Nov 05 2010
“Was going back the dumbest thing I’d ever contemplated? How embarrassing would it be to show up again only to find I’d completely misunderstood the situation! But I had no way to evaluate any of this without actually flying back … “
An excerpt from Sandra Hanks Benoiton’s story Fairy Godmothers…Who Needs ‘Em! (page 202 in Female Nomad and Friends: Tales of Breaking Free and Breaking Bread Around the World).
After reading Sandra’s blog http://sandrahanksbenoiton.wordpress.com/, I see the last ten years since doctors cracked open her chest for by-pass surgery have been full of some very unpleasant surprises. She shares these with us today.
By far, the deepest, darkest valley would be the death of my oldest son. That happened in June of last year and I have yet to come up with a way to make it through a day without sadness, and I don’t expect to. That’s okay with me.
My divorce was a difficult disappointment to deal with that has long-term effects I deal with daily.
I read how on November 2nd, it was seventeen months to the day since Jaren died. That has to be one of the hardest things for a mother to endure. I loved your story about how you were in a room with a first-time mother and you were each given your baby. You looked over at the other baby and thought UGLY. Then the nurse came in and said there was an error and switched babies giving you the “ugly” one.
Actually, I had the ugly one, thinking it was Jaren. Turns out, that one was hers. My son was beautiful!
Oops. Sorry for reading so quickly. Never pays to do that. Do you have another special moment from later in Jaren’s life that helps you deal with the loss?
I have endless moments I conjure when I need Jaren close to me. He was the smartest, funniest and kindest man I’ve ever met, and he left me many memories that comfort. On the anniversary of his death, I was in Paris, so made a pilgrimage to the grave of Jim Morrison, then walked that famous cemetery for hours. When I came across the tomb marked “Family Bony-Ness” I knew Jaren was there beside me, guiding me to the funny names and giving me smiles.
I see you did NaNo to get back in the writing groove after that doubly down time in your life. What was the book about? Did you finish it? Was it just a good writing exercise or a keeper?
It must have been an exercise, because I don’t remember it at all. I’m working on a few things now … a collaboration, a translation and memoirs … and jump between them according to need. I also do social media management for a number of people and companies, so spend WAY too much time online.
My excuse for never trying NaNo is that I only write non-fiction. Besides I’m such a slow writer even when I’m on a roll I can’t imagine myself managing the hefty word count every day for a month. Did you keep up with the 2000 word a day grind? How? Plan on doing it again?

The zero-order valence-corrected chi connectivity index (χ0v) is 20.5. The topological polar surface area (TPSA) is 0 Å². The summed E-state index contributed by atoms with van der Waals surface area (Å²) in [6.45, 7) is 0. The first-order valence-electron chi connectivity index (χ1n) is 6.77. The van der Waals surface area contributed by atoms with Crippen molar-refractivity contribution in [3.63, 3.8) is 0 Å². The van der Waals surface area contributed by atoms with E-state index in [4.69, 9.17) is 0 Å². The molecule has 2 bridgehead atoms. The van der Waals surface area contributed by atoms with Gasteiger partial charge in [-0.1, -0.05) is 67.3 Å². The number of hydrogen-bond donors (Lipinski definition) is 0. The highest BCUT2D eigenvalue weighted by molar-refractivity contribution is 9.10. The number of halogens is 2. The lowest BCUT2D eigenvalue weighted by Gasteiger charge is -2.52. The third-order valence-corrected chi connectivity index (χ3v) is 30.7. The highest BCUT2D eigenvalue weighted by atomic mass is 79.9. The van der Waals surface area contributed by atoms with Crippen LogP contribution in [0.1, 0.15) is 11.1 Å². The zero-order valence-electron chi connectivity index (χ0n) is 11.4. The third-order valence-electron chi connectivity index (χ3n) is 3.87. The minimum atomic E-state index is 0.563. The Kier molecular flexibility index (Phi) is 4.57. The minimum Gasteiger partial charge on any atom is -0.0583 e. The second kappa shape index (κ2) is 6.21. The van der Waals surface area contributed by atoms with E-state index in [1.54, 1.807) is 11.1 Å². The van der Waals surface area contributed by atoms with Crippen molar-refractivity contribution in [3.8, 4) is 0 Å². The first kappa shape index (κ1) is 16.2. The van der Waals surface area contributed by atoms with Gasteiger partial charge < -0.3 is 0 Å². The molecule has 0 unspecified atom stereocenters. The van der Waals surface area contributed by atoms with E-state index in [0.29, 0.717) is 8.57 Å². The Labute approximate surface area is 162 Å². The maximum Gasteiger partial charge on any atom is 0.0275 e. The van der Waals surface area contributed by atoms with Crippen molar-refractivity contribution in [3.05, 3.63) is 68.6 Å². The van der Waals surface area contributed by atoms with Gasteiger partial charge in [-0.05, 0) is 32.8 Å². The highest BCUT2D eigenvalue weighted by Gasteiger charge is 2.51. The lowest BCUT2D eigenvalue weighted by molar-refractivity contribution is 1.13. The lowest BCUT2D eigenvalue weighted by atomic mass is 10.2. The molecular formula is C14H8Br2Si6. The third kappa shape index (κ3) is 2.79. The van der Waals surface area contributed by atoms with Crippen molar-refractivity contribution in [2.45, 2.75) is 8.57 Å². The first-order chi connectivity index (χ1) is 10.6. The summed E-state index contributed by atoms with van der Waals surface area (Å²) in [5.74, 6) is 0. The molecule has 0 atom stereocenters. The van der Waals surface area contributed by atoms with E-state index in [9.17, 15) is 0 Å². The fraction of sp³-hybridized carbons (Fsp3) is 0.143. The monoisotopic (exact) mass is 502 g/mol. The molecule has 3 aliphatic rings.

Non-fiction is certainly easier for me to grind out than fiction. When I was blogging for a living, my daily output was 2500 per day, plus some contract book gigs and a lot of speech writing.
With fiction, I can warm to that pace, but that takes more emotional commitment than I have been able to make lately, so I’m tending to spend that energy on short stories.
I may again do NaNo, but not while my kids are so small and I’m so far from the school!
I’ve had a website where I post travel articles since 2004 but I’m new to blogging. Many say it’s an absolute necessity given the reality of today’s publishing world. I can’t help but think if everyone’s blogging along with their own writing, how do they find time to read other blogs? You are active on blogs, Facebook, twitter, tweet, the whole enchilada. How do you manage and what do you think are the advantages?
As mentioned, I do social media management, so know the value of online communication made easy. I administer accounts across platforms for musicians, restaurants, small hotels, etc., and see first hand the benefits gained through effective posting.
On a personal level, I’ve made so many wonderful friends I will possibly never meet, but have almost-daily contact with. Given my geographic isolation this is a bonus.
After the break-up with Mark, why did you decide to stay in the Seychelles? What is there that makes the place so special?
I had been in Seychelles for many years by then, and it is home. I no longer understand life in the good old USA, and this island seems a much healthier place for Sam and Cj to spend their childhoods. With only 85,000 people in the country, Seychelles is like a small town, and the beauty is stunning and everywhere you look. There are, of course, issues that come with life on a tiny island thousands of miles from anything bigger, but I’m used to those, although not beyond being really, really annoyed from time to time. (My crappy Internet connection being something that drives me mad regularly.)
As the world becomes more homogenized, Seychelles has lost some of its cream, and although that makes life easier in some ways, it also makes it less special. It is still home, though, still a natural jewel.
Your life seems to fit at least a third of Elizabeth Gilbert’s trilogy Eat, Pray, Love. How about telling us about the new love?
Uh … no. Can’t do that. Although he is happy to share his music with the world, private stays private.
So there’s a bit of sequel to Fairy Godmothers…Who Needs ‘Em! after all. So we’ll leave you with the music and some more shots of the Seychelles.
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